How Cooperative is India’s Fiscal Federalism?

Constituted so as to keep the fiscal balance between the state and centre, the Finance Commission is a quinquennial ritual. Till date, there have been 15 commissions, with each being given the task of reviewing the state of finances of the union and the state, and suggest ways in which the governments can bring about a restructuring of public finances and restore budgetary balance. Writing about the Eleventh Finance Commission, Madhav Godbole commented on a recurring limitation that impacted the Eleventh as well as all the past finance commissions. That is, the government’s continuous demand for forecasting revenue and expenditures of both the centre and the state for the five-year period. Godbole observes that such a feat has been “meaningless and irrelevant.” This is largely because states underestimate revenues and inflate expenditures in their respective forecasts, while the commissioners themselves do the opposite. Moreover, the commissioners focus all too much on revenue, and do not pay adequate attention to the expenditure being calculated or envisioned by the centre and the state. Hence, the reports and the policies they espouse are scarcely grounded in reality. 

There is too much preoccupation with revenue- whether of the centre or the states- as compared to the expenditure of these entities. In fact, none of the past finance commissions has analysed expenditures closely. As a part of any such exercise. it is necessary to take a look at the primary functions of the state and central government. The devolution of funds should be only with relation to these functions. If the centre or the states want to have the luxury of running airlines and producing bread they should be asked to find their own resources for the purpose. The entire question of the size of the government and down-loading its responsibilities to outside agencies such as the private sector, co-operatives, non-governmental organisations and so on needs to be seriously explored. Some may consider it a heresy but no expenditure need be treated as sacrosanct. The question is whether we are prepared to raise such basic issues when we arc on the door-step of the 21st century.

Commenting on the Twelfth Finance Commission and the overall state-debt burden, S Gurumurthi observes another limitation of the fiscal structuring between the centre and the state. The author elaborates that under each five year plan, the market borrowings for the state are fixed by the Reserve Bank of India. These gross borrowings are pre-determined and calculated, accounting for any repayments due by the state in the concerned year. This takes away the burden of the state to find additional resources to meet its repayment obligations. However, over the years, due to a rising debt and interest burden, deductions for repayments have constituted a large part of the net loan. As a result, the amount eventually received by the state to use for other activities decreases. Although successive finance commissions have recommended debt relief for the states through rescheduling or writing off loans, the same has not been acknowledged by the centre. This has adversely impacted their ability to spend on any real development in their respective regions.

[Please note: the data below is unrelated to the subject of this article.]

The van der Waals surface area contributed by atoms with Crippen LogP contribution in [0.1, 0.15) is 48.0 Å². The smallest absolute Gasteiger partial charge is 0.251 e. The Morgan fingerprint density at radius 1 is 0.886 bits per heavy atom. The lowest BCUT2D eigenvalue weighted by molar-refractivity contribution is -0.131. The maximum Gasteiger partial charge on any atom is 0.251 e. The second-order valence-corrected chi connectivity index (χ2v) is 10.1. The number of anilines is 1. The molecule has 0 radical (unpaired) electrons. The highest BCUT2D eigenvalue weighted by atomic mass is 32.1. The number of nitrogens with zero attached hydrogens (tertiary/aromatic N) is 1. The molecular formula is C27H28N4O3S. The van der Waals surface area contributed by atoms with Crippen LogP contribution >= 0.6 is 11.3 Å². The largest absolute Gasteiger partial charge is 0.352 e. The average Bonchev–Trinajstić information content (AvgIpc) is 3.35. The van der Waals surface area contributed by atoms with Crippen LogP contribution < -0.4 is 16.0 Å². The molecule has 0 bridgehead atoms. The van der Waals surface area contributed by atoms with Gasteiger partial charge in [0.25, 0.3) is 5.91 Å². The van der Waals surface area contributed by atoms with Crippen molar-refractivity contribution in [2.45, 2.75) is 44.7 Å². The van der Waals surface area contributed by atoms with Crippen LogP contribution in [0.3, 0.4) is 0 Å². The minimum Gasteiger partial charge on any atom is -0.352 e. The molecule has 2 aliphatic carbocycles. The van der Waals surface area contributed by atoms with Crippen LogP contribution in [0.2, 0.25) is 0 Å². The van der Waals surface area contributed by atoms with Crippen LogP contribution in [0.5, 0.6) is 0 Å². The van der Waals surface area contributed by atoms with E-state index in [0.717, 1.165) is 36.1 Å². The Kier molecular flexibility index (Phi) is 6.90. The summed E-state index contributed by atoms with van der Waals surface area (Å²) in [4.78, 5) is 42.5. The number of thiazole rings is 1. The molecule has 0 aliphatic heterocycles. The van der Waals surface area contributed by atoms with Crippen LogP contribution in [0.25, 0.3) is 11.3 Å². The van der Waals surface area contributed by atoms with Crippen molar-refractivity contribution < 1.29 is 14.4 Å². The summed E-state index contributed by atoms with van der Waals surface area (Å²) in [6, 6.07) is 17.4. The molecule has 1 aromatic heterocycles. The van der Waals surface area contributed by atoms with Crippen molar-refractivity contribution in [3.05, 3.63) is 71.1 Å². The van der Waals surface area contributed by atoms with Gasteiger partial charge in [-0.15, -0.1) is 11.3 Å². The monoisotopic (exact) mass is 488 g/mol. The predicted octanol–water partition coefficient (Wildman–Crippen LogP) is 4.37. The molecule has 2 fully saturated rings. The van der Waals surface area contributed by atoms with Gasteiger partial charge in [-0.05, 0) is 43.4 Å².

The outstanding stock of debt of the states amounted to Rs 504,248 crore or 23.1% of GDP at the end of March 2001. The states’ debt to GDP ratio has increased steadily from 17.9% in 1995-96 to 23.9% at the end of March 2002. The rising debt levels have led to growing interest burden of the states. The interest payments preempted 21.6% of the revenue receipts of the states in 2001 as against 13% in 1990-91. Besides loans from the centre and market borrowings, the other sources of growth in liabilities in the recent years have been loans from financial institutions and the public account liabilities. According to an analysis by the Reserve Bank of India, the overall impact of the rising debt level has reduced the flexibility of states to release funds for basic infrastructure and the social sector.

Bakshi Amit Kumar Sinha and Barna Ganguli further note that the current fiscal management system actually castigates low-income states, rather than assisting them. Under the Fourteenth Finance Commission, eight states showed revenue deficits and claimed the grant for the same. However, all of these states were high-income or average-income. Low-income states, on the other hand, have generated revenue surpluses by compromising on social and economic needs, and not fully utilising their debt potential. Instead of rewarding these states, the finance commission penalised the revenue-surplus generating states for maintaining fiscal discipline. Grants were then given to states that have not followed FRBMA (Fiscal Responsibility and Budget Management Act) norms, instead of those who suffer from a high population burden, lower levels of literacy, urbanisation and health facilities since the beginning. Moreover, the share of low-income states in receiving the central divisible pool of taxes has gradually reduced from 48.289% during the time of the Eleventh Finance Commission to 42.89% in the period of the Fourteenth Finance Commission. Even average-income states have seen a decline in share from 26.22% to 24.97% for the same period. 

For all-India, the total transfer under FC14 [Fourteenth Finance Commission] increased by 149.6% compared to FC13 (from 17.07 lakh crore under FC13 to 42.60 lakh crore under FC14). But, not all states have benefited equally from that enhanced kitty. Among the major states, the increase is the highest for Chhattisgarh (211.2%) and the lowest for TN (103.7%). The figures for AP are not comparable due to the bifurcation of the state in 2014 to create the new state of Telangana. The increase for Bihar (136.8%) is the second lowest, just above TN ... Most developed states like Punjab, Maharashtra, and Kerala benefited the most (with an average 186.7% hike) and poor states like Bihar, Odisha, Rajasthan, and UP benefited the least (with an average 132.2% hike) from the total central transfers. So, the data reveals that the principle of equalisation is a myth, thus supporting the argument of the augmentation of disparities.